Method performance verification for the analysis of minor clam species for paralytic shellfish poisoning toxins

This extends the validation of AOAC HPLC method 2005.06 for use in the UK Official Biotoxins Monitoring Programme for the analysis of PSP toxins in minor clam species.
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Background

The mouse bioassay (MBA) is the official reference method for determination of PSP toxins (PSTs) in bivalve shellfish. However, in recent years the AOAC HPLC method 2005.06 has become an approved alternative Official Method by the European Commission and has already been validated and implemented into the UK official control monitoring programme for mussels, cockles, razors and hard clams.

Research Approach

The AOAC HPLC method 2005.06, which involves the acetic acid extraction of shellfish prior to clean up, derivatisation and HPLC analyses, was subjected to a method performance verification exercise at Cefas for four further clam species of UK commercial significance: (surf, manila, carpet shell and otter clams). Checks followed guidance from the AOAC including an assessment of method selectivity, sensitivity, recovery, precision and uncertainty of measurement. Performance checks were conducted on the major PSP toxins commercially available as standards and more commonly found in UK samples.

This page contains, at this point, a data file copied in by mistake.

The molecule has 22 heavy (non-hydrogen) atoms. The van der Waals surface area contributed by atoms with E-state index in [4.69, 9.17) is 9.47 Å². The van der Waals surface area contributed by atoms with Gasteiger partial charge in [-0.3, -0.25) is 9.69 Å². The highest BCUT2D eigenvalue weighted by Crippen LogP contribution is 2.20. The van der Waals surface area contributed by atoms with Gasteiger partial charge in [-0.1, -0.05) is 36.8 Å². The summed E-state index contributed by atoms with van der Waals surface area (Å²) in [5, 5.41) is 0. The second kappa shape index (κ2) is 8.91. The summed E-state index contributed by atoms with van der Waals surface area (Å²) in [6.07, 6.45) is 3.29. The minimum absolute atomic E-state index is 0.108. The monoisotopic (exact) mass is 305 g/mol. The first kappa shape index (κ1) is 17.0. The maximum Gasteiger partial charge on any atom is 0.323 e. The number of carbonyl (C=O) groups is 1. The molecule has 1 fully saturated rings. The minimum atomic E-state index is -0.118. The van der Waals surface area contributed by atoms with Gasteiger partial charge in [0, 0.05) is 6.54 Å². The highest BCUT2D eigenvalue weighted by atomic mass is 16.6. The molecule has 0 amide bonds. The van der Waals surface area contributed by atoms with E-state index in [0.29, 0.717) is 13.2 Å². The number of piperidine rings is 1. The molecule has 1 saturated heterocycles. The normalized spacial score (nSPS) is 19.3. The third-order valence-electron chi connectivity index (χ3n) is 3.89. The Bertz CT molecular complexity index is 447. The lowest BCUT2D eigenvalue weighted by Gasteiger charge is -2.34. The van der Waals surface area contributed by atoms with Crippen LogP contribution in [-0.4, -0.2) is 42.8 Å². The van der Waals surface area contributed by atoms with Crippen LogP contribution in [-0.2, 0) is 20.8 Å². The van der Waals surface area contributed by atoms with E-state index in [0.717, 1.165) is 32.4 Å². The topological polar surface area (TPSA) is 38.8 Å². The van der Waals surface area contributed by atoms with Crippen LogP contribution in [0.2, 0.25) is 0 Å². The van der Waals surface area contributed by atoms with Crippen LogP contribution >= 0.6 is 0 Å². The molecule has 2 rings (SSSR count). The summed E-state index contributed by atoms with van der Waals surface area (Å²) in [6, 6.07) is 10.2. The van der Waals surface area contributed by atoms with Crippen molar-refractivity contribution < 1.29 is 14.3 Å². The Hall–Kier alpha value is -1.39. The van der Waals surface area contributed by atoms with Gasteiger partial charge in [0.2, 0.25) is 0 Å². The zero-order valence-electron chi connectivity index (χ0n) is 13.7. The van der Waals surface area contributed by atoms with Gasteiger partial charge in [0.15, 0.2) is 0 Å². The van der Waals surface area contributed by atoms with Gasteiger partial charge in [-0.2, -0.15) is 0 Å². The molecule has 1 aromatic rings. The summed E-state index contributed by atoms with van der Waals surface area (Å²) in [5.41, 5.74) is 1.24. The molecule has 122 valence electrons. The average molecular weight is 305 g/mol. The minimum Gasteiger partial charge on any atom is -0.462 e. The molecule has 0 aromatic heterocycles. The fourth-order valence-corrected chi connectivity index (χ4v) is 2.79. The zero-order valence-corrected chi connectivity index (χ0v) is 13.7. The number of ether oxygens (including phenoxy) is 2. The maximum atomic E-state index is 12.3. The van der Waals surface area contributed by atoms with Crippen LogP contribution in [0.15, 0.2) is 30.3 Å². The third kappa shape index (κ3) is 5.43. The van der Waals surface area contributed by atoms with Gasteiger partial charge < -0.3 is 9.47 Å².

Results

Initial investigations in surf clams highlighted issues with the conversion of some PSP toxins to their decarbamoyl counterparts. Following a period of investigation, the decision was taken to limit the method verification exercises to only the decarbamoyl toxins in this species. For the other three clam species no such issues were encountered and the full spectrum of PSP toxins were studied.

Verification results showed that the analysis of PSTs in all four species was selective enough to detect and quantify the presence of each toxin peak. The sensitivity of the method was satisfactory, with method limits of detection and quantitation similar to those described in other species. Toxin recoveries determined at two concentration levels were within specified limits and were similar to those described previously for other bivalve species. The precision and repeatability of method for each clam species was also shown to be acceptable, with values below specified limits. Method performance results obtained throughout the study were used to calculate levels of Measurement Uncertainty (MU) for the analysis of PSTs in each of the four clam species, with results being similar to those reported previously for other bivalve species.

Overall, the results presented have shown the applicability of the method for the qualitative and quantitative determination of the PSP toxins in each of the four clam species. Results fall within specified performance limits and the overall size of the measurement uncertainty is similar to the values determined for other species previously validated. Consequently, the recommendation is to implement the method into the UK official control monitoring programme for the analysis of PSP toxins in the four clam species.